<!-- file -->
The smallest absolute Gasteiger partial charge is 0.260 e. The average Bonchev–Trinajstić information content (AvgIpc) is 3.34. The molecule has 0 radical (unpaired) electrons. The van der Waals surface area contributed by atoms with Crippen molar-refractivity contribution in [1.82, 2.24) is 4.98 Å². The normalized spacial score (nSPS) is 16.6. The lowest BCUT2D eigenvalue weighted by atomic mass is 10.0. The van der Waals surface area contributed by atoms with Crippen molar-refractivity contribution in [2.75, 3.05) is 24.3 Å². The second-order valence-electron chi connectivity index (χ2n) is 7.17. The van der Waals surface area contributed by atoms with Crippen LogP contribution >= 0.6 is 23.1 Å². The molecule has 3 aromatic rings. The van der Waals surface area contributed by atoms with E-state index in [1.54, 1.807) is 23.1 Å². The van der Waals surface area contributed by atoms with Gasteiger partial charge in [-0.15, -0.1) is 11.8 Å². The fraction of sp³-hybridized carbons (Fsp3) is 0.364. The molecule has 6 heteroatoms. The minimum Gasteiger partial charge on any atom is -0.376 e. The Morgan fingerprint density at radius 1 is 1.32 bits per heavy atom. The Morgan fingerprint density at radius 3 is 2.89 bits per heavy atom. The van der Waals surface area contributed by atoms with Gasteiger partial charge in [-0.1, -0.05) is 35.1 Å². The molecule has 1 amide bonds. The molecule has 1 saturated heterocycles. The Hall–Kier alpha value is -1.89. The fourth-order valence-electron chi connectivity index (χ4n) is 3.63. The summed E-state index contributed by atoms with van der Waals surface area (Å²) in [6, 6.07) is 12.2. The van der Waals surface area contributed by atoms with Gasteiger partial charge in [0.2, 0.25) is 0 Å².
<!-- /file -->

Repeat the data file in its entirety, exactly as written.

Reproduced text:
The smallest absolute Gasteiger partial charge is 0.260 e. The average Bonchev–Trinajstić information content (AvgIpc) is 3.34. The molecule has 0 radical (unpaired) electrons. The van der Waals surface area contributed by atoms with Crippen molar-refractivity contribution in [1.82, 2.24) is 4.98 Å². The normalized spacial score (nSPS) is 16.6. The lowest BCUT2D eigenvalue weighted by atomic mass is 10.0. The van der Waals surface area contributed by atoms with Crippen molar-refractivity contribution in [2.75, 3.05) is 24.3 Å². The second-order valence-electron chi connectivity index (χ2n) is 7.17. The van der Waals surface area contributed by atoms with Crippen LogP contribution >= 0.6 is 23.1 Å². The molecule has 3 aromatic rings. The van der Waals surface area contributed by atoms with E-state index in [1.54, 1.807) is 23.1 Å². The van der Waals surface area contributed by atoms with Gasteiger partial charge in [-0.15, -0.1) is 11.8 Å². The fraction of sp³-hybridized carbons (Fsp3) is 0.364. The molecule has 6 heteroatoms. The minimum Gasteiger partial charge on any atom is -0.376 e. The Morgan fingerprint density at radius 1 is 1.32 bits per heavy atom. The Morgan fingerprint density at radius 3 is 2.89 bits per heavy atom. The van der Waals surface area contributed by atoms with Gasteiger partial charge in [-0.1, -0.05) is 35.1 Å². The molecule has 1 amide bonds. The molecule has 1 saturated heterocycles. The Hall–Kier alpha value is -1.89. The fourth-order valence-electron chi connectivity index (χ4n) is 3.63. The summed E-state index contributed by atoms with van der Waals surface area (Å²) in [6, 6.07) is 12.2. The van der Waals surface area contributed by atoms with Gasteiger partial charge in [0.2, 0.25) is 0 Å².